Members at our 2007 BBQ

Cardiff
Naturalists' Society


Cymdeithas Naturiaethwr
Gaerdydd

 

 

Outstanding and Famous Speakers of the last 150 years


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In the Last 150 year's the Cardiff Naturalists' Society has been host to many inspirational and informative speakers. We aim to continue this in our our current programme. This page gives some insight into the breadth of topics and some of the outstanding and famous speakers of the last 150 years.

The images on this page are principally from our archives which are held at the Glamorgan Archive centre in Cardiff. They are displayed in broadly time order with a few exceptions where it seems appropriate to combine things. These are by no means all of the interesting lecturer's and (when I retire) at some time I would like to add more information to this archive and place more information into the public arena. if you are interested in further information on any of these posters or would like to licence a CNS image for use elsewhere please contact the society via the publicity officer email on the contacts page.

Charles Dickens Junior 1891

One of the first most interesting names we noticed looking at the archive was Charles Dickens. This seemed surprising, but was possible as he lived until 1870. However on closer reading you can see this is the son of the great writer.

Professor Boyd Dawkins speaking in 1882

Professor Boyd Dawkins speaking in 1882

As with any society it was important for the Cardiff Naturalists' Society to sponsor important and well known speakers in order to attract new members even from the earliest days. One we have found in our archive from 1882 was Professor Boyd Dawkins. Whilst famous for his work in Oxford, Somerset (Wookey Hole) and latterly Kent, it should not be forgotten that he was a "local" having been born at Buttington Vicarage in Montgomeryshire on 26 December 1837. He apparenrly attracted attention at age five by collecting fossils from the local colliery spoil heaps which is something that many Welsh geologists and naturalists have done.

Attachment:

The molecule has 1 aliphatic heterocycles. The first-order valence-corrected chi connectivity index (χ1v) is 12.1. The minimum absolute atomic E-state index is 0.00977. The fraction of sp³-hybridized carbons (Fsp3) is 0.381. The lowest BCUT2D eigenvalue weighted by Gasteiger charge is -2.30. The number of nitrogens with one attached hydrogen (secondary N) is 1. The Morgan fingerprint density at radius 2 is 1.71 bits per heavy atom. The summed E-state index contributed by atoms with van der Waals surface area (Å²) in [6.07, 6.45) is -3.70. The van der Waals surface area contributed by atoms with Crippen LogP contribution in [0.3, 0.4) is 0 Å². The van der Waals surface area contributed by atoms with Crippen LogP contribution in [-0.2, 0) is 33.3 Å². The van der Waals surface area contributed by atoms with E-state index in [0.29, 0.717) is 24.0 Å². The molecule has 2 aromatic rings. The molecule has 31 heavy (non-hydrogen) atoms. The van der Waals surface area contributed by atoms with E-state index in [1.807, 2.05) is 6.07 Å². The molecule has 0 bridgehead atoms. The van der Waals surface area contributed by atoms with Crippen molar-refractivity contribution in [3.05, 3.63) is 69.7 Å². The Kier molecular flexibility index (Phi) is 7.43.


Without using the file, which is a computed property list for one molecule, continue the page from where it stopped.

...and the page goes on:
Shakespearian recital 1882

Shakespearian recital 1882

That same year we had some veritable culture with Shakespearian recitals.

Fridtjof Nansen lecture from 1892 Fridtjof Nansen lecture from 1892

Fridtjof Nansen lecture from 1892

Fridtjof Nansen Fridtjof Nansen was a Norwegian explorer & scientist. He led the team that made the first crossing of the Greenland interior in 1888, and came to talk to the Society about that incredible journey in 1892.

Fridtjof Nansen lecture from 1897

Fridtjof Nansen lecture from 1897

After that lecture he headed to the North pole but was forced to turn back on 7 April 1895, after observing that the way ahead was "a veritable chaos of iceblocks stretching as far as the horizon". He turned back at 86°13.6'N. Interestingly both Nansen and the Society must have had short memories because when he spoke again to the Society in 1897 it was billed as "Dr Nansen's first public appearance in Wales or the West of England"

Members Evening 1884

Members Evening 1884

Since the early years of the Society we have had a tradition that still continues with "Members Night" evenings where a number of members will provide a short talk rather than a brought in speaker for the whole evening event. The poster above shows one of these evenings with two very noteworthy speakers. First of all Andrew Pettigrew who was Head Gardener to the Third Marquis of Bute. We have a number of interesting coincidences in that he took up this position in 1867 which was the year the Society was formed, and that same year his son William Wallace (who was also a very active member of the Society) was born. The other speaker that night was Thomas Henry Thomas, Artist, Naturalist and 16th President

Shakespeare as a Naturalist 1890

Shakespeare as a Naturalist 1890

Having had recitals we had a possible explanation why Shakespeare was such an excellent subject for a Naturalists' Society

Winston Churchill 1900

Winston Churchill 1900

Winston Churchill (before he was Sir Winston) spoke to the Society on the topic of "The War as I Saw It". At first glance one could be forgiven for thinking this was one of the World Wars, but on inspection of the date it is clear that it was the Boer War. if you want to read about the service of Alfred William Sheen 39th President in that war just follow the link

Commander Evans 1913

Commander Evans 1913

In 1913 we were once again hearing about unsuccessful polar expeditions. This time by Commander Edward Evans captain of the Terra Nova. He is not to be confused with Petty Officer Edgar Evans, who was a member of Scott's Polar party and died with Scott and his companions on the return journey from the Pole.

H, Morrey Salmon 1913

H. Morrey Salmon 1913